Whether on social media platforms or online new sources, switching into a vegetarian or vegan diet to help protect the planet has become increasingly popular among our generation. Climate change is more visible in the public eye than ever before and has become a major policy issue for Democrats. Because of climate change, students around the world are protesting. Time Magazine honored Greta Thunberg as Person of the Year for her pioneering ideas and climate strikes.
People around the world are also taking measures to protect the environment. Most people understand the importance of recycling, saving water, and not littering. These measures require minimal sacrifice and do not ask people to make significant lifestyle changes.
However, this approach may need to change as scientists are now calling for people to reduce the amount of meat they eat.
According to the Food and Agricultural Organization (FAO), livestock account for around 14.5% of human-generated greenhouse gases globally—second only to fossil fuels. Livestock, particularly cattle and sheep, are resource-intensive to raise, requiring large amounts of water, crops, and space. Moreover, only a fraction of the calories that livestock consume are transferred to the human body through meat-based products.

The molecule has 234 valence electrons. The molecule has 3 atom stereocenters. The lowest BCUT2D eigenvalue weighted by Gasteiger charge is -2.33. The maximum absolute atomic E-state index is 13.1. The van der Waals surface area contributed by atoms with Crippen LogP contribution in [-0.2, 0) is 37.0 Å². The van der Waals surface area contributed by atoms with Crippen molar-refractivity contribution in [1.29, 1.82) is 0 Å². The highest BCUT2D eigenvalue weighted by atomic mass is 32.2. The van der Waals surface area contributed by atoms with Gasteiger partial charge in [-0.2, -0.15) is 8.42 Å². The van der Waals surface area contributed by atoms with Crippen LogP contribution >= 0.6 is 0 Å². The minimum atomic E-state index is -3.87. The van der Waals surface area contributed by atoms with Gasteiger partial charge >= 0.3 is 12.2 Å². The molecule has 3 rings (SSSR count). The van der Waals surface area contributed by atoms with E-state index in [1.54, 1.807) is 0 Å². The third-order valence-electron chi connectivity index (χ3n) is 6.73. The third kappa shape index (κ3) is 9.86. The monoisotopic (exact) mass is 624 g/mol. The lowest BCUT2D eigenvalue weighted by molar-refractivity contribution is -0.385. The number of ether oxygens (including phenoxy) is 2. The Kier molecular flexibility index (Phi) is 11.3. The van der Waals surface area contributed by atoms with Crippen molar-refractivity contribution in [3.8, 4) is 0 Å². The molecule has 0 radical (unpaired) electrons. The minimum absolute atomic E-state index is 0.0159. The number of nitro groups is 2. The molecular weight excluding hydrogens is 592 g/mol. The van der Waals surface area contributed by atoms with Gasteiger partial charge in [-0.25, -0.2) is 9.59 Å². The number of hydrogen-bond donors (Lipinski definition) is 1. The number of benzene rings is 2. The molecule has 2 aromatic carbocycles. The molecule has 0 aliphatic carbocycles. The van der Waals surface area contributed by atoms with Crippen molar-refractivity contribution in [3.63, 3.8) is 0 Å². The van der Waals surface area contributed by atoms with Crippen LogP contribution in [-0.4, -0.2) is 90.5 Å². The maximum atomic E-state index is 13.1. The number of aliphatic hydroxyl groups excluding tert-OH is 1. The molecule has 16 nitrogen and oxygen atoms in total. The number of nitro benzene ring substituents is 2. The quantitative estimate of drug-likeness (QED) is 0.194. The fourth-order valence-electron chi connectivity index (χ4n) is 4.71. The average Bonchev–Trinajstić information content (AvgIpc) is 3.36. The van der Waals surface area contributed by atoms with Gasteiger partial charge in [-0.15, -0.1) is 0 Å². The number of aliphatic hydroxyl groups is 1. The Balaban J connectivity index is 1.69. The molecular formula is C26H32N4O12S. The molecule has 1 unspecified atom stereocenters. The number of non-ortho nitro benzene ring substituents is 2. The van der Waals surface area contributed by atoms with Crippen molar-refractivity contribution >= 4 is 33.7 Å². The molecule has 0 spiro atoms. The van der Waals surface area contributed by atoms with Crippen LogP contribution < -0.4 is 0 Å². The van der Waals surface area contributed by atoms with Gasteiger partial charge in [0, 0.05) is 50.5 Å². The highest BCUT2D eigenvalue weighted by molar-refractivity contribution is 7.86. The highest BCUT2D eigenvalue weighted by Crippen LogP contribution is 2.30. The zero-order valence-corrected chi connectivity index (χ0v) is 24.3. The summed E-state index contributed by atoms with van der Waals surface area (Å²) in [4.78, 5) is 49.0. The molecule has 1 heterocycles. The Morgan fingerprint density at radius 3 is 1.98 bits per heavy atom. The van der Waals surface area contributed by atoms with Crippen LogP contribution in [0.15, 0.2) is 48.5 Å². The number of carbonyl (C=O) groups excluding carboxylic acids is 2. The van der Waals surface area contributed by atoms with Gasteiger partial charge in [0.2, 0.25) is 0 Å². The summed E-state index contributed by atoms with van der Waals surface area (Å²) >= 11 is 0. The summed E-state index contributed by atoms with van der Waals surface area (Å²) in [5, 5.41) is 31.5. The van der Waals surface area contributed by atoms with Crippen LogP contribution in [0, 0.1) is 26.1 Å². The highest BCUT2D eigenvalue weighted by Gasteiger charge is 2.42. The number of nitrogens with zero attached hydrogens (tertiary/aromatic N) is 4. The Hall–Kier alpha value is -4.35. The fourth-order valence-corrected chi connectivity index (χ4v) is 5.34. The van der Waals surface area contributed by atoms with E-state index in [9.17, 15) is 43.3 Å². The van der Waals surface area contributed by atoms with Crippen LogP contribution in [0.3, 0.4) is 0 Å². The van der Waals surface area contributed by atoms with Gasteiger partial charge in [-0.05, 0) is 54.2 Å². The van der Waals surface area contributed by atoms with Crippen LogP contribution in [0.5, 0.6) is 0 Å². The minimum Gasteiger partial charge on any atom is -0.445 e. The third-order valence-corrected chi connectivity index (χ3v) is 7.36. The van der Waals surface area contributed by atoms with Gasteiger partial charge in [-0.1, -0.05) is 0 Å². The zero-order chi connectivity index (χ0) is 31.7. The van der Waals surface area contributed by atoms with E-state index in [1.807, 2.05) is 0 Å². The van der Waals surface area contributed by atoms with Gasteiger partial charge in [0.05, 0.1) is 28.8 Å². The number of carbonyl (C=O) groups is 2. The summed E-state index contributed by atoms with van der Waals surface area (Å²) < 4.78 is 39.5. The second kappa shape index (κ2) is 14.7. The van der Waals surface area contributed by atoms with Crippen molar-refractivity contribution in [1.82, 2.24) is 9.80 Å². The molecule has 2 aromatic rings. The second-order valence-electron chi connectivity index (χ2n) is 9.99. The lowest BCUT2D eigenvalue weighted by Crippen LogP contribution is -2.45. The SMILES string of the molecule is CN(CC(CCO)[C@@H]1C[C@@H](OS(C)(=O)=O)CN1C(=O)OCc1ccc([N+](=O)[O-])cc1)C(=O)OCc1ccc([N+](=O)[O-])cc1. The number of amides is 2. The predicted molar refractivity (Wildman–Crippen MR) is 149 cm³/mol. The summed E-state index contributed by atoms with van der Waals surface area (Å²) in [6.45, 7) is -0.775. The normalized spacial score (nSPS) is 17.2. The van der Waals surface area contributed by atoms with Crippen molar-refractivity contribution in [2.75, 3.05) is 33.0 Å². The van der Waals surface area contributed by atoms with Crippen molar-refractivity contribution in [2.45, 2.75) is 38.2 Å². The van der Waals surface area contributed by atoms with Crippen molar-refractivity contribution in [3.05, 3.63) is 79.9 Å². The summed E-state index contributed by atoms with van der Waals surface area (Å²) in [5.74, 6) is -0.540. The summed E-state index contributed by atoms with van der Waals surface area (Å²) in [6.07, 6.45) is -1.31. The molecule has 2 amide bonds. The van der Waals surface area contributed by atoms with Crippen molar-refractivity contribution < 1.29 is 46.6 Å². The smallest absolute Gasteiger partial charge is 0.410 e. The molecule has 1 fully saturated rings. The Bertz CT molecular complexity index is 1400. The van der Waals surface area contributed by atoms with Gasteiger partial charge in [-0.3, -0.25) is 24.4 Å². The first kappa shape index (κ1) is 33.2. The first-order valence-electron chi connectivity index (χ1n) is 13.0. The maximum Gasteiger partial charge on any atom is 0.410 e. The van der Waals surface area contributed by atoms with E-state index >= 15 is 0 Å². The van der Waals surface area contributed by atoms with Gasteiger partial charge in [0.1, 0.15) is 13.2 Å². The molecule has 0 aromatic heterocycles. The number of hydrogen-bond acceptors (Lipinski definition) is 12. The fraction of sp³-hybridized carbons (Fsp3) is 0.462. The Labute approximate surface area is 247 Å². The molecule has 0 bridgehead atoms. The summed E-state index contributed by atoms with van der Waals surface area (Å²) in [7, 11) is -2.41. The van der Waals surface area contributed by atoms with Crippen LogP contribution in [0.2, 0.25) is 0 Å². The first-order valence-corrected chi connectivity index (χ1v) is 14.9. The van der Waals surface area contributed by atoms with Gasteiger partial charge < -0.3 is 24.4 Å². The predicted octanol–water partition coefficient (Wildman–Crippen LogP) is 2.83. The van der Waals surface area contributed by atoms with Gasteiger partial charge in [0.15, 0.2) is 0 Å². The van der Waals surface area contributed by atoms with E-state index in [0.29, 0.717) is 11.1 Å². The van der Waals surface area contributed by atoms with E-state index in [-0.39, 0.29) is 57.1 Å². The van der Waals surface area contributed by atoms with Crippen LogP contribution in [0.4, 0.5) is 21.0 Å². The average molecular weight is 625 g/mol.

“As I am aware of the environmental impact of unethical and unsustainable farming, I try to reduce my beef and pork consumption on a daily basis,” said Michelle Gerken, Dean of Faculty. “There are social and cultural consequences of becoming a vegetarian, but it feels good to know that I am trying my best to contribute to the betterment of our environment.”
According to the Guardian, “Meat rearing practices risk mass extinctions of other animals, as well as spawn significant pollution of streams, rivers, and, ultimately, the ocean.”
Trees are often cleared to provide space for livestock, resulting in deforestation, with the Amazon rainforest being the most prominent example. Animals create waste that is often disposed into rivers and overgraze on grass can destroy ecosystems: the FAO states almost a third of biodiversity loss has been linked to animal agriculture.